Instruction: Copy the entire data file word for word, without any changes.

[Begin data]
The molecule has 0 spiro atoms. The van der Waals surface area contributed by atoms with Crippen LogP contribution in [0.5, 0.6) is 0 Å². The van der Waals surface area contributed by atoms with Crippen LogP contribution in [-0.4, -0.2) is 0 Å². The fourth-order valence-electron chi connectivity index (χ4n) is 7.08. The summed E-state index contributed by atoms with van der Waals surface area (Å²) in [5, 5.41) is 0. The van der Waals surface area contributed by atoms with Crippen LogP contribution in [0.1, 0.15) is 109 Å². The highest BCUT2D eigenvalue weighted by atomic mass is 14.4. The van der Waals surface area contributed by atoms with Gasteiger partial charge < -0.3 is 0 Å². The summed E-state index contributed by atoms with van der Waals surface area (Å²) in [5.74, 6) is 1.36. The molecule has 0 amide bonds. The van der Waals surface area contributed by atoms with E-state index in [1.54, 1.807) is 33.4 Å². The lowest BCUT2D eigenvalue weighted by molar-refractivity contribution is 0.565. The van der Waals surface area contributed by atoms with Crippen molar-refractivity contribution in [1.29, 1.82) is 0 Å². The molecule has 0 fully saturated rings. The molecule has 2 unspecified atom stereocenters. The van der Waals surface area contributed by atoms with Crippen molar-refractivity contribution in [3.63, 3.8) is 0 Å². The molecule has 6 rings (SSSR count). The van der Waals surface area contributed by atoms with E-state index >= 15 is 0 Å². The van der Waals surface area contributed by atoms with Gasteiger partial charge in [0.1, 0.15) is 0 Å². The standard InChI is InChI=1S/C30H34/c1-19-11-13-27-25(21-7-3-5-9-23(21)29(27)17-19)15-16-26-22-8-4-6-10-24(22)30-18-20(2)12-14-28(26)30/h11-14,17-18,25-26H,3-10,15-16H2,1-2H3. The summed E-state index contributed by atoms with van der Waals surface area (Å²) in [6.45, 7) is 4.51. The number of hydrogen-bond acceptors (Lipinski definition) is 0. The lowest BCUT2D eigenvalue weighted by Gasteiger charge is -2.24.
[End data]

The molecule has 0 spiro atoms. The van der Waals surface area contributed by atoms with Crippen LogP contribution in [0.5, 0.6) is 0 Å². The van der Waals surface area contributed by atoms with Crippen LogP contribution in [-0.4, -0.2) is 0 Å². The fourth-order valence-electron chi connectivity index (χ4n) is 7.08. The summed E-state index contributed by atoms with van der Waals surface area (Å²) in [5, 5.41) is 0. The van der Waals surface area contributed by atoms with Crippen LogP contribution in [0.1, 0.15) is 109 Å². The highest BCUT2D eigenvalue weighted by atomic mass is 14.4. The van der Waals surface area contributed by atoms with Gasteiger partial charge < -0.3 is 0 Å². The summed E-state index contributed by atoms with van der Waals surface area (Å²) in [5.74, 6) is 1.36. The molecule has 0 amide bonds. The van der Waals surface area contributed by atoms with E-state index in [1.54, 1.807) is 33.4 Å². The lowest BCUT2D eigenvalue weighted by molar-refractivity contribution is 0.565. The van der Waals surface area contributed by atoms with Crippen molar-refractivity contribution in [1.29, 1.82) is 0 Å². The molecule has 0 fully saturated rings. The molecule has 2 unspecified atom stereocenters. The van der Waals surface area contributed by atoms with Crippen molar-refractivity contribution in [3.63, 3.8) is 0 Å². The molecule has 6 rings (SSSR count). The van der Waals surface area contributed by atoms with E-state index >= 15 is 0 Å². The van der Waals surface area contributed by atoms with Gasteiger partial charge in [0.1, 0.15) is 0 Å². The standard InChI is InChI=1S/C30H34/c1-19-11-13-27-25(21-7-3-5-9-23(21)29(27)17-19)15-16-26-22-8-4-6-10-24(22)30-18-20(2)12-14-28(26)30/h11-14,17-18,25-26H,3-10,15-16H2,1-2H3. The summed E-state index contributed by atoms with van der Waals surface area (Å²) in [6.45, 7) is 4.51. The number of hydrogen-bond acceptors (Lipinski definition) is 0. The lowest BCUT2D eigenvalue weighted by Gasteiger charge is -2.24.